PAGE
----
"So it would seem. We must take steps in response."

The Fat Man set down the report he'd been reading and glared at his aide. "How hard can it be to kill a glorified clerk?" he asked incredulously.

"Michaelson was lucky," said the man. "According to our agent, someone stumbled upon the assassin before he could act. We'll get him next time."

"We will not make the attempt," said the Fat Man. "Now that he's forewarned, he will guard himself carefully. What did he do after the assassin was caught?"

"He ordered the Flying Cloud out on a sortie. We have yet to determine where the vessel went. Then he departed for Darwin aboard the R-87. He must have learned of our arrangement with the chief of police."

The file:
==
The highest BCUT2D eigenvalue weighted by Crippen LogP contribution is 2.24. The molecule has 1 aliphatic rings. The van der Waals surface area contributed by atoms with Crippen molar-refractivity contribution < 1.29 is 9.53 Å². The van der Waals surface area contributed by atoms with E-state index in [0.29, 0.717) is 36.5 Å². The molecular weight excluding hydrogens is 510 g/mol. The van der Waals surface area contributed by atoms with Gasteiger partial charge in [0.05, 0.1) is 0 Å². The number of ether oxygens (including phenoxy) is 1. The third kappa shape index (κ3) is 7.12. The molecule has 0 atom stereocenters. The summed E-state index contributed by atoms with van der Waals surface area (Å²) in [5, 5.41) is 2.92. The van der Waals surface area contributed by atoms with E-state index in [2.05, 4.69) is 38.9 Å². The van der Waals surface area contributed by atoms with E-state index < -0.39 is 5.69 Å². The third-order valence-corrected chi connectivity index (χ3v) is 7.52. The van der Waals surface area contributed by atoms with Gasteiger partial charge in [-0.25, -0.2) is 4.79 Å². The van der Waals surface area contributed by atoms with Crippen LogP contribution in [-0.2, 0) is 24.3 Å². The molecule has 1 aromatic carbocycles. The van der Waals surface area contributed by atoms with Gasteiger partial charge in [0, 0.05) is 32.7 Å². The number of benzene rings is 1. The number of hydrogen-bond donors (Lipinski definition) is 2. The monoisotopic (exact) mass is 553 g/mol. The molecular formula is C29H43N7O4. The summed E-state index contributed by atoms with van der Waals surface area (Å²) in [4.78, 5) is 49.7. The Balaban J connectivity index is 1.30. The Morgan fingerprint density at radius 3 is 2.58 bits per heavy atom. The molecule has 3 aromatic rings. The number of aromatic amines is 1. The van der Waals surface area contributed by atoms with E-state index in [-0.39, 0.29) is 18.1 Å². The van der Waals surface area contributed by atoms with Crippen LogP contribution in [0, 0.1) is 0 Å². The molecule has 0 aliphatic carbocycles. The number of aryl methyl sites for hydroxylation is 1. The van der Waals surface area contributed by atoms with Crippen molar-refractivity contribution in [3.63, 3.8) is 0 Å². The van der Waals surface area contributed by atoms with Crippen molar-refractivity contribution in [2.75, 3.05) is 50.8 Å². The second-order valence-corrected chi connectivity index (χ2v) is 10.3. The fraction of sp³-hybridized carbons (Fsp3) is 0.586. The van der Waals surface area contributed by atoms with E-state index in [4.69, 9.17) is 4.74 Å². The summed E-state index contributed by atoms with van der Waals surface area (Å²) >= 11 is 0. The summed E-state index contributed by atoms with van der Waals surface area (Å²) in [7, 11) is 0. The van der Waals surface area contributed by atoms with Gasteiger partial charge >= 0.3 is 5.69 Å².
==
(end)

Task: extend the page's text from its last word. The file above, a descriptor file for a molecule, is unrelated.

The Fat Man indicated the paper in front of him. "We should not leap to conclusions," he chided his aide. "According to our agent at the air station, a Soviet naval vessel called there yesterday."

"The Russians!" exclaimed the aide.

"Ja," said the Fat Man. "This cannot be a coincidence. Michelson must have gone to meet them. We must take steps to oppose this alliance."

Next week: The Big Sheep, Part I...